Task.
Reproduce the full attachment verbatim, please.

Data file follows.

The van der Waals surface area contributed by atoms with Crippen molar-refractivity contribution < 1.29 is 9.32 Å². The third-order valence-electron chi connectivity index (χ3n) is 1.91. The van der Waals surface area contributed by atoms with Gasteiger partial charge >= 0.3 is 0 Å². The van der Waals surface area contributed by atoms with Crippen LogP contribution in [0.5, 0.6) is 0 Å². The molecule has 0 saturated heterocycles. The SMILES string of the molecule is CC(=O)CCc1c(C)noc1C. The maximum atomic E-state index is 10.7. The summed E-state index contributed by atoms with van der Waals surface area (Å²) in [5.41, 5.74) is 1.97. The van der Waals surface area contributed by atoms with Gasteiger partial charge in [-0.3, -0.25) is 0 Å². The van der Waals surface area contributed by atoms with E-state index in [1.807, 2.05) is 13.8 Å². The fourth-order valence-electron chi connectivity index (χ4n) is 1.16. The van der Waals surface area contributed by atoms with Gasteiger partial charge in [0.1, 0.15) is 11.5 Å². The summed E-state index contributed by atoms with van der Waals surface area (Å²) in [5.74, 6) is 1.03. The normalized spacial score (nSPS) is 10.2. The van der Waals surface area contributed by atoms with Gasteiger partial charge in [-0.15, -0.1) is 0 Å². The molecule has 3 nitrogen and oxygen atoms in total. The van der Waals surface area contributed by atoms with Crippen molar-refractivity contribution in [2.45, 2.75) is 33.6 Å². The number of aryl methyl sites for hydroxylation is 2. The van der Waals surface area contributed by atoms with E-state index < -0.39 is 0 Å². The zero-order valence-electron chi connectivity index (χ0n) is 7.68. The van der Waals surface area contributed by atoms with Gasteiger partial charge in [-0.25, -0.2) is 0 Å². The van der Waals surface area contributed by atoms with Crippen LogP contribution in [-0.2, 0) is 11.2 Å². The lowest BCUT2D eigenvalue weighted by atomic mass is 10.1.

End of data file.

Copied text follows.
The van der Waals surface area contributed by atoms with Crippen molar-refractivity contribution < 1.29 is 9.32 Å². The third-order valence-electron chi connectivity index (χ3n) is 1.91. The van der Waals surface area contributed by atoms with Gasteiger partial charge >= 0.3 is 0 Å². The van der Waals surface area contributed by atoms with Crippen LogP contribution in [0.5, 0.6) is 0 Å². The molecule has 0 saturated heterocycles. The SMILES string of the molecule is CC(=O)CCc1c(C)noc1C. The maximum atomic E-state index is 10.7. The summed E-state index contributed by atoms with van der Waals surface area (Å²) in [5.41, 5.74) is 1.97. The van der Waals surface area contributed by atoms with Gasteiger partial charge in [-0.3, -0.25) is 0 Å². The van der Waals surface area contributed by atoms with E-state index in [1.807, 2.05) is 13.8 Å². The fourth-order valence-electron chi connectivity index (χ4n) is 1.16. The van der Waals surface area contributed by atoms with Gasteiger partial charge in [0.1, 0.15) is 11.5 Å². The summed E-state index contributed by atoms with van der Waals surface area (Å²) in [5.74, 6) is 1.03. The normalized spacial score (nSPS) is 10.2. The van der Waals surface area contributed by atoms with Gasteiger partial charge in [-0.15, -0.1) is 0 Å². The molecule has 3 nitrogen and oxygen atoms in total. The van der Waals surface area contributed by atoms with Crippen molar-refractivity contribution in [2.45, 2.75) is 33.6 Å². The number of aryl methyl sites for hydroxylation is 2. The van der Waals surface area contributed by atoms with E-state index < -0.39 is 0 Å². The zero-order valence-electron chi connectivity index (χ0n) is 7.68. The van der Waals surface area contributed by atoms with Gasteiger partial charge in [-0.25, -0.2) is 0 Å². The van der Waals surface area contributed by atoms with Crippen LogP contribution in [-0.2, 0) is 11.2 Å². The lowest BCUT2D eigenvalue weighted by atomic mass is 10.1.